2. Saskatoon city water contains 13 ppm of chloride and 2 ppm of chlorine. Chlorine reacts with soil organic matter to form chloride. Outdoors, this is leached by rainfall. In a high tunnel, this works out to 2 lbs of added chloride per segment over 6 months of irrigation. To counter this, I try to include beets or chard in the rotation at least once every two years. These crops can ‘mop up’ significant amounts of chloride.

3. Soil organic matter is consumed very rapidly in high tunnels. I add composted manure, compost and alfalfa meal at least twice per year to compensate.

SF photo guest blog Adi hoop house


Customers Don’t Always Know Best

Courtesy of John Greenwood, JNJ Farms, Macomb IL

SPIN farmers know the value of market research, but more than one has found out that people don’t actually buy what they say they will. John Greenwood of JNJ Farms in Macomb IL says, “People will say they want heirloom tomatoes but when they see them in odd shapes and real thinned skinned, they will often buy the hybrid varieties first. I have tried this at market putting mortgage lifters next to big beefs and will sell out of big beefs 1st. I am not saying you can’t sell heirlooms, I am saying grow what your local market wants.”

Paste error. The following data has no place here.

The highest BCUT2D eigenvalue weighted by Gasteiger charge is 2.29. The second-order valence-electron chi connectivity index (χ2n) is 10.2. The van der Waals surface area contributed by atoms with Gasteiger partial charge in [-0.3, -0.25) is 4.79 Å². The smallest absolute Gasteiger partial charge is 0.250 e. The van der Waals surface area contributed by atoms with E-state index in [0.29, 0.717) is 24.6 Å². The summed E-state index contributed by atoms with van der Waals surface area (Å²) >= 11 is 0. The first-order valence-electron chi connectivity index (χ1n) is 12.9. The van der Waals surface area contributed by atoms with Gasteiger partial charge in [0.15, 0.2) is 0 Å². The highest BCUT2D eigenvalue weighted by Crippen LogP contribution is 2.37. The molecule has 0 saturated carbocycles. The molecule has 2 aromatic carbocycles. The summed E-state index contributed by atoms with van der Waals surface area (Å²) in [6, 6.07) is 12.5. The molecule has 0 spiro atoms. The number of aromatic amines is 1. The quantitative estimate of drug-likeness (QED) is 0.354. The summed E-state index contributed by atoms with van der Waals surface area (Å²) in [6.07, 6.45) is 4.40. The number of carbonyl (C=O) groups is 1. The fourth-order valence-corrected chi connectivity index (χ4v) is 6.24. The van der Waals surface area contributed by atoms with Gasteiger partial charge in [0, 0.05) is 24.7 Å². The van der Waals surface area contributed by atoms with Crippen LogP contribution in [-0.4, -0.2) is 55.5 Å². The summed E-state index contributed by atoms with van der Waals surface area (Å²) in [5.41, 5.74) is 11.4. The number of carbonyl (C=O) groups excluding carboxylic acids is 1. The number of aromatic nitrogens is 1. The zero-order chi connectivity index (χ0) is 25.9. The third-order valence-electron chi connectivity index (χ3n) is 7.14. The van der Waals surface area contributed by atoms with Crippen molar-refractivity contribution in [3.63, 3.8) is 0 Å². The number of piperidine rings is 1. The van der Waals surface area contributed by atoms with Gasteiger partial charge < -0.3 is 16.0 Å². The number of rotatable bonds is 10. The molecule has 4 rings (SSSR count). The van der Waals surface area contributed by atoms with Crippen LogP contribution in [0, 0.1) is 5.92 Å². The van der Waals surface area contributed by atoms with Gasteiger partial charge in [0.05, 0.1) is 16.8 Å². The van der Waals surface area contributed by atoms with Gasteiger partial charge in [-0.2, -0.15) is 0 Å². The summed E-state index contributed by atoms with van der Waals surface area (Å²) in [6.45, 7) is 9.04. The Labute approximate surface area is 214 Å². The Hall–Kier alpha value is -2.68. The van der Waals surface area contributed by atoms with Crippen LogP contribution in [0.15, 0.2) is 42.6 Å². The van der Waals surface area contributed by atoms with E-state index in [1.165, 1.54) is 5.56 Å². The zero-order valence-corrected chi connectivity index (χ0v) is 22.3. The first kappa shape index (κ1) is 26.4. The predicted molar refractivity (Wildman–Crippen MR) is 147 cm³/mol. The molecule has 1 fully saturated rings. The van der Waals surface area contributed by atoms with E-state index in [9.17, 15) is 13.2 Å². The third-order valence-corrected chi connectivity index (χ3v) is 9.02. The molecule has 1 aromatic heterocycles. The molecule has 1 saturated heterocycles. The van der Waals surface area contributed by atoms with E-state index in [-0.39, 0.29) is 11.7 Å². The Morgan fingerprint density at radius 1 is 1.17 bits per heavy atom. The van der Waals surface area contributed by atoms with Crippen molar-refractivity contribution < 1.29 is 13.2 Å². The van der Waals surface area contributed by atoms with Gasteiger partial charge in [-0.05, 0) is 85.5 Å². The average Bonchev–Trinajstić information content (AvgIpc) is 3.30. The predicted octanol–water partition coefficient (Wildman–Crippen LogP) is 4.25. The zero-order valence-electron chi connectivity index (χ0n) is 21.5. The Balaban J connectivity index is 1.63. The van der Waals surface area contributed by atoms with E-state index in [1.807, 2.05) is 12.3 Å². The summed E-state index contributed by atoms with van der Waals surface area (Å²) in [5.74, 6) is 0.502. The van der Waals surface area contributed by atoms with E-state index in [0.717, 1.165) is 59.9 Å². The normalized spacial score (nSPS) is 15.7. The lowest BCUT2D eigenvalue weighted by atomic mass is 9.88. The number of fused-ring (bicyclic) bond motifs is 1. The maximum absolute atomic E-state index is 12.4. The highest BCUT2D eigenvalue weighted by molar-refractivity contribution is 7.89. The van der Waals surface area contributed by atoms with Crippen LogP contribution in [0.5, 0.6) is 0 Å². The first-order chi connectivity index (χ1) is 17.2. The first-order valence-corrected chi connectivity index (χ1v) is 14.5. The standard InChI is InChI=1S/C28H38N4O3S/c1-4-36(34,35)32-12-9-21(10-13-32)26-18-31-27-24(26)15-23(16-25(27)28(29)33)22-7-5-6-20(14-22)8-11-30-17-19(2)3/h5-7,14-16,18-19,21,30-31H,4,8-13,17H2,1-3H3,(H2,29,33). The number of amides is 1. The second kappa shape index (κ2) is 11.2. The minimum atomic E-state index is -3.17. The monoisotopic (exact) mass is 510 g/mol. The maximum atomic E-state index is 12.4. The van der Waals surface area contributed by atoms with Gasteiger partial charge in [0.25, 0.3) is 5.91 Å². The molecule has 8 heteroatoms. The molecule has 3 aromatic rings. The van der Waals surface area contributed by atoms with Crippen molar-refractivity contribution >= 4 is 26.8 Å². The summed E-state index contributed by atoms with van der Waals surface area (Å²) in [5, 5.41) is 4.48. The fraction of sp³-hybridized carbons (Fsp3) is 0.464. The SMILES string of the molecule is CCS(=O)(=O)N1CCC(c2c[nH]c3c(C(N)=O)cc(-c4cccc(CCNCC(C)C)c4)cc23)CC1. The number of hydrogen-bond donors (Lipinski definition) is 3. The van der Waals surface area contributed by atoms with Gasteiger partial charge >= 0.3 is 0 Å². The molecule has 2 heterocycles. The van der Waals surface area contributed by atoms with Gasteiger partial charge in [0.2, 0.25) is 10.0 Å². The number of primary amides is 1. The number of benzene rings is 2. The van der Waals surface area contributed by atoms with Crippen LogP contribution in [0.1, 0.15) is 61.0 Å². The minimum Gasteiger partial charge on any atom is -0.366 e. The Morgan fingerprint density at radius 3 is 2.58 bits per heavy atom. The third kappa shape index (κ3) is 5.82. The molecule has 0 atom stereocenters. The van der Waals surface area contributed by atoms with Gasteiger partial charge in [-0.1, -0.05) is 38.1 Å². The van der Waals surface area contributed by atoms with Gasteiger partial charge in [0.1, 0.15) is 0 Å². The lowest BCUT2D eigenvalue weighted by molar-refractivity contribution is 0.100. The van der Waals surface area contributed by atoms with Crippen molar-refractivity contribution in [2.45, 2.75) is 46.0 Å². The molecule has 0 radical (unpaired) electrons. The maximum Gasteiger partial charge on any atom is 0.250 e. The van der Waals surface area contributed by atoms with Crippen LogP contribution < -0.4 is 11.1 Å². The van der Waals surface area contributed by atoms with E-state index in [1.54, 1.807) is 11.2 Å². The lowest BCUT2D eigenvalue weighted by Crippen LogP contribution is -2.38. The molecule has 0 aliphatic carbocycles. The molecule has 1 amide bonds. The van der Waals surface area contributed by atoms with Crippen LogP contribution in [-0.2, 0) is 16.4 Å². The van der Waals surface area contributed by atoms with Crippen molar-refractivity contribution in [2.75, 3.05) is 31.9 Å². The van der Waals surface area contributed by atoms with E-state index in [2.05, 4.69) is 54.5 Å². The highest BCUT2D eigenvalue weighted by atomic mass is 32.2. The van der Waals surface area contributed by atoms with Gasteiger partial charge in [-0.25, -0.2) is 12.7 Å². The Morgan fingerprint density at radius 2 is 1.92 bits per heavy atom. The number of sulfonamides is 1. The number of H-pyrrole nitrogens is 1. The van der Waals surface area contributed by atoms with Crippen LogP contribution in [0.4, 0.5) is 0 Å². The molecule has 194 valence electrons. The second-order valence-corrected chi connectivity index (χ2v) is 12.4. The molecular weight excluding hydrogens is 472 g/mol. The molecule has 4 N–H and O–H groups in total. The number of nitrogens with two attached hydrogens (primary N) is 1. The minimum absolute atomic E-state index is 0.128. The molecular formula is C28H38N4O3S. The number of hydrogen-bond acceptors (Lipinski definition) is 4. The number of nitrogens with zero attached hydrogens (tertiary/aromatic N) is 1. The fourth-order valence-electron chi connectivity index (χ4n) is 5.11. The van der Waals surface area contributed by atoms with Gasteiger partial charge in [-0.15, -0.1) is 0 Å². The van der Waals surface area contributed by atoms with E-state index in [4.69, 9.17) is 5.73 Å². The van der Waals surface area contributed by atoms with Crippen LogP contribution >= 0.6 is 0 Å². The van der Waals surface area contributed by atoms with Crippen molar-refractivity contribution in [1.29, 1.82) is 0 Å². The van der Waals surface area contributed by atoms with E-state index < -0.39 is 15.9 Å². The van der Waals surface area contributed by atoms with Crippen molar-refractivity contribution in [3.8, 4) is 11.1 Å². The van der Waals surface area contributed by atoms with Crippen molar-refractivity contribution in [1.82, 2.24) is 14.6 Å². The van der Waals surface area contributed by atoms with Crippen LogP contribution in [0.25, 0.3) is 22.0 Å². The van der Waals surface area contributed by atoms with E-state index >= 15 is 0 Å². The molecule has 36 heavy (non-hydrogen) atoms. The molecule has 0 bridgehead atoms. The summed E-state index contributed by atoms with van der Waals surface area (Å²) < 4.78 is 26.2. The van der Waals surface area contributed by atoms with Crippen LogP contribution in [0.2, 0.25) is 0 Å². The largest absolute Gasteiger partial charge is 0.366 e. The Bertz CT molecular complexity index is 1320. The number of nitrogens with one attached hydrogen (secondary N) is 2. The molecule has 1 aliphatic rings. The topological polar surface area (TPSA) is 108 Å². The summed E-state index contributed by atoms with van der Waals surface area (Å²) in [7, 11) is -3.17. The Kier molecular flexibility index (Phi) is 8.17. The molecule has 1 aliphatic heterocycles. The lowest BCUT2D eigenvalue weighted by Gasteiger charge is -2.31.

SF photo fb heirloom tomato

When Marcus Riedner of Happiness By The Acre in Calgary surveyed his customers they said they buy salad greens. He developed a salads-only CSA, but many who said they’d guy it didn’t. The lesson is to not bet the farm on on new product.


Favas: A Bean for the New Millennials

Courtesy of Wally S., Wally’s Urban Market Garden, Saskatoon SK

I planted a half segment (500 sq. ft.) of broad beans today. It took less than an hour.

SF photo blog fava 3 planting

Once these initial plantings are up, I will wait for development, and then put in more sub-segment plantings right through June. By staggering the timing of plantings this way, I can have continuous production and sales throughout the summer. Then I’ll relay the area to another crop.